Victims press demands for compensation
( 2003-09-11 07:11) (China Daily)
Concerned people in the provincial capital of North China's Hebei Province have been keeping a keen eye on the joint investigation being conducted by China and Japan of the 52 gas bombs the Japanese army left here during World War II, which has been going on under wraps since Saturday.
"I hope the Japanese Government will face squarely the compensation issue, which we first put forward in 1991 when the bombs were found in our school and injured at least 90 people,'' Huang Chengcai, former President of the Gaocheng Middle School in Shijiazhuang said to China Daily yesterday.
Huang said his school has asked for compensation of 319,000 yuan (US$38,500) for direct economic losses caused by the 52 bombs, but that the Japanese Government has given no response over the past 12 years, after visiting the site twice, in 1992 and 2001.
The victims are now ready to bring accusations against the Japanese Government, he said.
Over 90 people who had contact with the bombs suffered from headache, nausea and itching. Over 300 students are also suspected to have been affected by the bombs, according to a report by the middle school to the Ministry of Foreign Affairs.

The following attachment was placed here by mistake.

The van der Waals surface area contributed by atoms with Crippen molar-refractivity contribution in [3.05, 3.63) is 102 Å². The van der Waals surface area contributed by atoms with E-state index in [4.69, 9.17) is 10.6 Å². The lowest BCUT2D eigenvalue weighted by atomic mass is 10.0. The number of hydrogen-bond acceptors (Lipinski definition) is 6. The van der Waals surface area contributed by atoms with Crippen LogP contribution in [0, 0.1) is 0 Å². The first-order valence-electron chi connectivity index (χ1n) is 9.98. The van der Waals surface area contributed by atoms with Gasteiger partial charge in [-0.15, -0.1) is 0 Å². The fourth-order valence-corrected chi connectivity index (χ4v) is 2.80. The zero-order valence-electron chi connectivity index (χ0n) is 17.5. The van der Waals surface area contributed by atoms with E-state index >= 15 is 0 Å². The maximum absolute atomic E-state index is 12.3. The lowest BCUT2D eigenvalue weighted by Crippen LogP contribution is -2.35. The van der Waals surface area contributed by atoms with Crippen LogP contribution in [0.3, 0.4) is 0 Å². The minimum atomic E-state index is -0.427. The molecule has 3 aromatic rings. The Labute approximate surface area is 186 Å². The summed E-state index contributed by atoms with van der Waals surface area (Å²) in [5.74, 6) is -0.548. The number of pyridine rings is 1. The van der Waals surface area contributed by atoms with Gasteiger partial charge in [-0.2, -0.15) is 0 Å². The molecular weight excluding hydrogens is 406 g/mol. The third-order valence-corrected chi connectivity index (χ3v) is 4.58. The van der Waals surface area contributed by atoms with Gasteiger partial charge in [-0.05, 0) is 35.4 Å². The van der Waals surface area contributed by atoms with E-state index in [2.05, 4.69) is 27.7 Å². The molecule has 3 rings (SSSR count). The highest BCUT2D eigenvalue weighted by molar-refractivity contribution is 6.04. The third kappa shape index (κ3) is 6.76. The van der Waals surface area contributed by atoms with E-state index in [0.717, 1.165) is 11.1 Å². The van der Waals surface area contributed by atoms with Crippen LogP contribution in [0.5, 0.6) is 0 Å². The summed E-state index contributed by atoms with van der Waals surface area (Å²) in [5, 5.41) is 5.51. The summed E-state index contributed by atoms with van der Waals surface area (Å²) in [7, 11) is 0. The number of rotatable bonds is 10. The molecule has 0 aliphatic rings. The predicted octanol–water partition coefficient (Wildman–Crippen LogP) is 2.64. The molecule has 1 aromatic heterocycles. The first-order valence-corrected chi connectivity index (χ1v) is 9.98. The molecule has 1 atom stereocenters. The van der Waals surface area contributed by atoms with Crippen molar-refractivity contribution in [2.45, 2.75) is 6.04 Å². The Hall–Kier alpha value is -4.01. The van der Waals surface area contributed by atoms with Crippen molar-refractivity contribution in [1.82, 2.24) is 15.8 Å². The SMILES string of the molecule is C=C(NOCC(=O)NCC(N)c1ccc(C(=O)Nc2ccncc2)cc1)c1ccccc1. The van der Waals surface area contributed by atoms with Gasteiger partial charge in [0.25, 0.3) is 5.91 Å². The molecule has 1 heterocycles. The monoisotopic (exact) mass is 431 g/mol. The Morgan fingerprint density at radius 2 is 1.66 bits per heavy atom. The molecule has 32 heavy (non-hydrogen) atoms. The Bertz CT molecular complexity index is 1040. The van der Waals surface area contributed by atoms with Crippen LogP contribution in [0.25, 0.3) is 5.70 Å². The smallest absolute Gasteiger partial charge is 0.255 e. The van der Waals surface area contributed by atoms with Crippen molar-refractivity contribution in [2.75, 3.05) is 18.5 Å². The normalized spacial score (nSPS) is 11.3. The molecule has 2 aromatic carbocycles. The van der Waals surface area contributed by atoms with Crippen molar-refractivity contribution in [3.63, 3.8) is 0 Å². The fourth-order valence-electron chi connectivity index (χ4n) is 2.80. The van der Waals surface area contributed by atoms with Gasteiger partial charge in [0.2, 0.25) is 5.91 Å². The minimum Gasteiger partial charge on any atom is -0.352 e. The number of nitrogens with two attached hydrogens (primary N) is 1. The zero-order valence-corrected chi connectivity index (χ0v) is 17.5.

The place where the school is located was a Japanese military weapons storage base during World War II, according to Huang, who noted that there are words such as "Made in Osaka" stamped on the bombs.
For 69-year-old Jia Xinchun and other residents in Bailuquan Village in Shijiazhuang, it is no doubt shocking news that 52 gas bombs have been lying near them for 12 years without their being informed of the matter.
The 52 bombs were transferred to Luquan from Gaocheng because of safety concerns after they were confirmed to be gas bombs. They were stored at an army ammunition depot on Lianhua Mountain in Bailuquan township, a kilometre away from the Bailuquan Village.
"Anyway, I approve of our government's handling of the bombs, and they must be very sure that the bombs will not hurt us,'' Jia said.
"Villagers are eager to hear the results of the investigation. I hope the Japanese will take back the bombs as soon as possible,'' said Jia, who was one of a group of children who fought against the Japanese during World War II.
Jia said fortunately none of the villagers have had any poisoning symptoms during the past 12 years.
There is proof that the Japanese army used gas bombs several times in Hebei Province between 1937 and 1945, including in Beitong Village of Dingzhou in 1942, when the Japanese army killed over 800 Chinese people with gas bombs.
Two gas bombs were found in Gaocheng in the early 1950's but no casualties were reported, according to sources.
The Japanese Embassy did not give any comment yesterday on latest developments in the investigation.
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